In the past, I've lined these sections with beautiful papers of the heavy/expensive hand-made, gift-wrappy kind, and sometimes I've put little trinkets in there, too. Sort of a 3D collage of pretty things and favorite stuff.

When we last moved, a year ago (yikes, it's been that long?!), I tossed the faded old paper and disassembled everything for packing. Then reassembled here, without doing anything at all in terms of desk decor. Because moving is hassle and a time-eater, and I wanted to get set up and back to business. I figured I'd dress the desk back up in a little bit, when I had the time and felt inspired.

I've had the inspiration/plan for a while now: make some cloth inserts from fabric left over after making my office curtains. But the time-motivation thing didn't happen until this past weekend. When I produced these, cleaned up the desk, and got them in place:

Don't they look nice?

Of course, this is a WORKING desk, and although I like to think I'm a smidge toward the "tidy and organized" end of the spectrum, my desk typically looks something like this: 

So glimpses of flowers is what I get. I'm thrilled, though, to have finally crossed this off the "someday" list, and to have a more colorful, cheerful, and inspiring desk to sit at all day.

Now, if you'll excuse me, it's time for me to stop blogging and go get some "real work" done...

Monday, May 17, 2010

Future project #2

Here's one reason I haven't posted any tutorials yet:
I love this ironing board. It's extra wide, and super sturdy. My old one used to collapse on me on a regular basis, which led to much hissing and/or yelling of obscenities on my part and a refusal to ever iron anything. But this one's great. Except that I've been using it for several years now with the default muslin cover that came with it. Which has not stood up well to the great blasts of heat and steam that come from my super-duper iron.

From time to time I start to photograph the steps of something that might become a tute, but inevitably some pressing is involved, and I think, "cr*p, I can't use a photo of this hideous thing."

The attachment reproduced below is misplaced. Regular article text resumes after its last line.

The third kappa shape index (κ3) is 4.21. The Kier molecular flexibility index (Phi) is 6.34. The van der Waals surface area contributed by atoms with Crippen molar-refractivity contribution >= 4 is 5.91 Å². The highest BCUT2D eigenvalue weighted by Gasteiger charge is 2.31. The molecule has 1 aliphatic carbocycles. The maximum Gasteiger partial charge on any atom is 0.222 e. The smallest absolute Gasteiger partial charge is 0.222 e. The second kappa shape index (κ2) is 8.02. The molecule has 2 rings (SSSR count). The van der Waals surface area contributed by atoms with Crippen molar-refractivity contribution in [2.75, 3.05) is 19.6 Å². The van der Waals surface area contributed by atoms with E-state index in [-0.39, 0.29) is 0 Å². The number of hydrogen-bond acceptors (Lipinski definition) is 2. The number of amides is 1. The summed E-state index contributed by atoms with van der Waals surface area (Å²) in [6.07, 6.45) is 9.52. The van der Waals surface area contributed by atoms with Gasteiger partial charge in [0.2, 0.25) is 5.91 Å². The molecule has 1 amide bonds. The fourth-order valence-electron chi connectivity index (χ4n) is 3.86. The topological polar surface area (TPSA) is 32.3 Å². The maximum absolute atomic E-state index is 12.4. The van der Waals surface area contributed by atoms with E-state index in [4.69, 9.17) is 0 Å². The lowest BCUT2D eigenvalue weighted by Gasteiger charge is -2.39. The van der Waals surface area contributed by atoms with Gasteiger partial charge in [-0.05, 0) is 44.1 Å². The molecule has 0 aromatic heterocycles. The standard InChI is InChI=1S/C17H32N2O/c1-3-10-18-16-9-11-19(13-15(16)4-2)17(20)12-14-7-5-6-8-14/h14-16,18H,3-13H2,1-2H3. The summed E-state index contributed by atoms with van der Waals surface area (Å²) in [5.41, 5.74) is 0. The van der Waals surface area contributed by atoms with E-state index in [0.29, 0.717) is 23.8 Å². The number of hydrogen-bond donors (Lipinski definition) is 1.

So, future project #2 is to make a new ironing board cover. Easy project, but the only fabrics in my stash of long enough length are pricey designer cottons that I'm not willing to sacrifice for this purpose (unless the day comes when I decide I'll never get around to making whatever it was I thought I'd sew from them, which is entirely possible but hasn't happened yet).

I'd run right out and get some fabric except I'm about 40 days into a 120-day fabric-and-pattern embargo. And I really mean to stick with it this time.

On the other hand, once the embargo is over, a splurge on a suitable length of something pretty to re-cover the ironing board would make a nice reward for honoring the embargo for the complete term (for once!).

In the meantime, my ironing board remains blotchy and scorched and discolored, and any tute photos that involve pressing will have to wait.

What's that? How's the Kyoto Skirt coming along? Um, well, I sewed up the patch pockets for the muslin this weekend. A grand total of about :10 of sewing time put in over the past several weeks. So it still qualifies as an "active" project (incomplete, but not a UFO just yet), although progress is slow.

Sunday, May 16, 2010

Future project #1

Some days you see something you look at every day, and really see it. Or, in this case, you see how faded and ratty it has become. 

This little pillow lives on my deck chair, and I'm very fond of it, because of all the many "throw" pillows in the house it is the only one that fits the small of my back just right on this chaise. It was once bright orange/white, with lime green welt around the edge.

It hasn't been anywhere near those colors for some time now. I'd noticed it was fading, just hadn't felt any need to do anything about it. Until this morning. It is now officially "future project #1".

Which doesn't mean I will get to recovering it anytime soon. But I officially acknowledge that it has devolved into an eye-sore, and merits a return to beautiousness one of these days.

I did get to another "someday" project this weekend (and even finished it, thus avoiding the usual consequence of starting something new, which is to add to the UFO pile). Haven't sorted through pics yet, but will show it off shortly.